Coronavirus update: Vaccine plant draws FDA criticism, new cases are down but deaths are up

Photo (c) Joao Paulo Burini - Getty Images

The U.S. is picking up the vaccination pace

Coronavirus (COVID-19) tally as compiled by Johns Hopkins University. (Previous numbers in parentheses.)

Total U.S. confirmed cases: 31,802,046 (31,741,301)

Total U.S. deaths: 568,572 (567,759)

Total global cases: 143,128,250 (142,252,661)

Total global deaths: 3,047,754 (3,033,225)

FDA criticizes conditions at plant making Johnson & Johnson vaccine

The U.S. Food and Drug Administration (FDA) has issued a report that is critical of the conditions at a Baltimore plant where a subcontractor has produced Johnson & Johnson’s coronavirus (COVID-19) vaccine. The report said the plant failed to maintain sanitary conditions.

In late March, the FDA announced that 15 million doses of the vaccine produced by Emergent BioSolutions had to be discarded after workers reportedly mixed up two vaccine dosages.

Use of the vaccine is currently suspended for unrelated reasons. Health experts are reviewing data after six women who received the vaccine later developed serious blood clots and one woman died.

COVID-19 cases fall but deaths rise

The latest data published by The COVID-19 Tracking Project at Johns Hopkins University shows that new cases of the coronavirus are down, but deaths are up slightly. 

There were more than 54,000 new cases reported on Tuesday, an improvement from the day before when there were nearly 68,000 new cases of the virus. The increase over the last four weeks has concerned health officials, but they note that the rise in U.S. cases is far slower than in many other nations.

There were 767 reported deaths from the virus on Tuesday, nearly double Monday’s total. Health experts say deaths from COVID-19 are a lagging indicator of the virus, sometimes rising four weeks after an increase in reported cases.

Vaccination pace is increasing

When eligibility for the COVID-19 vaccine was opened to adults 16 and older this week, the people administering the shots were busy. Figures supplied by the Centers for Disease Control and Prevention (CDC) show the U.S. has administered 3 million shots a day for the last two weeks.

Since late December, when the Pfizer/BioNTech vaccine rolled out, the U.S. has vaccinated more than 40 million people with at least one shot. About a third of adults are fully vaccinated.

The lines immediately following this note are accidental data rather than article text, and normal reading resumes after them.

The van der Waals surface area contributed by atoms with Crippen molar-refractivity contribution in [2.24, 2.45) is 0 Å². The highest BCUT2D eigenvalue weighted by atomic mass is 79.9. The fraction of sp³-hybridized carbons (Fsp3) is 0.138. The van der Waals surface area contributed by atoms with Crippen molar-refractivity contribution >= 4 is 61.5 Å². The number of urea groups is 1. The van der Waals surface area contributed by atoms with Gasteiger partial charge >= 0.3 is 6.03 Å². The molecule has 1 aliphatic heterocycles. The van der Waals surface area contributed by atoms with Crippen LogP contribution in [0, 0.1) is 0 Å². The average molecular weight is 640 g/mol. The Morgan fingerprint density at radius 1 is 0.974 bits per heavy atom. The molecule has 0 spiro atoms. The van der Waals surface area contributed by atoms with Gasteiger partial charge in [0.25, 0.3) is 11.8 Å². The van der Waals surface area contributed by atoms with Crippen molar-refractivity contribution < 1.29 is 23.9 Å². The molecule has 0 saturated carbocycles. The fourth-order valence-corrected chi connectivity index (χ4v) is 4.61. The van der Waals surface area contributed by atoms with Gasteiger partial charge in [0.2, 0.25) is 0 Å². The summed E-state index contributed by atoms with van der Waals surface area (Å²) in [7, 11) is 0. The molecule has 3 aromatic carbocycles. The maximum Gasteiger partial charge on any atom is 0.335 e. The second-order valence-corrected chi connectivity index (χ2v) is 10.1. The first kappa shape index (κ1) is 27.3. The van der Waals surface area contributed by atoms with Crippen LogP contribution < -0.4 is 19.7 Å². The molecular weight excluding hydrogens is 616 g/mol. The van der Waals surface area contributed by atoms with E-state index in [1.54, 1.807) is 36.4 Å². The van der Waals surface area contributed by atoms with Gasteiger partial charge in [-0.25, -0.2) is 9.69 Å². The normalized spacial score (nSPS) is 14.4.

While young people are only now able to receive inoculations, seniors 65 and older -- the first group to receive the vaccine -- have an 80% vaccination rate, with 65% fully vaccinated against the virus.

Vaccine supply quickly outpacing demand

A new report from the Kaiser Family Foundation warns that the U.S. is reaching a tipping point between supply and demand for the coronavirus vaccine. Supplies have been limited since the December rollout, and not everyone was eligible for the shots.

The report says there will be more supply than demand in the next two to four weeks. So how is that a bad thing? 

“Once this happens, efforts to encourage vaccination will become much harder, presenting a challenge to reaching the levels of herd immunity that are expected to be needed,” the report’s authors write.

Researchers say COVID-19 is making HIV/AIDS worse

With COVID-19 being the focus of health care over the last 13 months, other areas haven’t gotten the attention they have in the past. Patients have put off everything from cancer screenings to minor surgeries.

Researchers say HIV/AIDS research has also suffered during the pandemic. They say the coronavirus has caused “profound disruptions” across the spectrum of HIV/AIDS research and treatment. Routine HIV screening is down sharply at clinics and hospital emergency rooms. 

"This is a major derailing," Dr. Carlos del Rio, a professor of medicine at Emory University in Atlanta, told NPR. "There will be damage. The question is, how much?"

Around the nation

  • Wisconsin: Cases of the virus are on the rise across the state. Doctors at University of Wisconsin (UW) Health report that they are seeing a significant increase in infected children. "Normally, we didn’t see as much disease in children as we did in adults," said Gregory Demuri with UW Health. "This has swung quite a bit over the last several weeks or so."

  • Indiana: The Indiana State Department of Health (ISDH) is stepping up vaccination efforts. It reports that 20,768 more people are now fully vaccinated as of Tuesday. So far, 2,191,407 have received at least one dose of the vaccine.

  • Massachusetts: The Massachusetts Fiscal Alliance is urging Gov. Charlie Baker to lift the statewide mandate requiring people to wear a face mask while outside. It notes that most older people have already been fully vaccinated and inoculations are now open to everyone. “It’s time to start taking steps back to normal,” said Paul Diego Craney, a spokesperson for the group.

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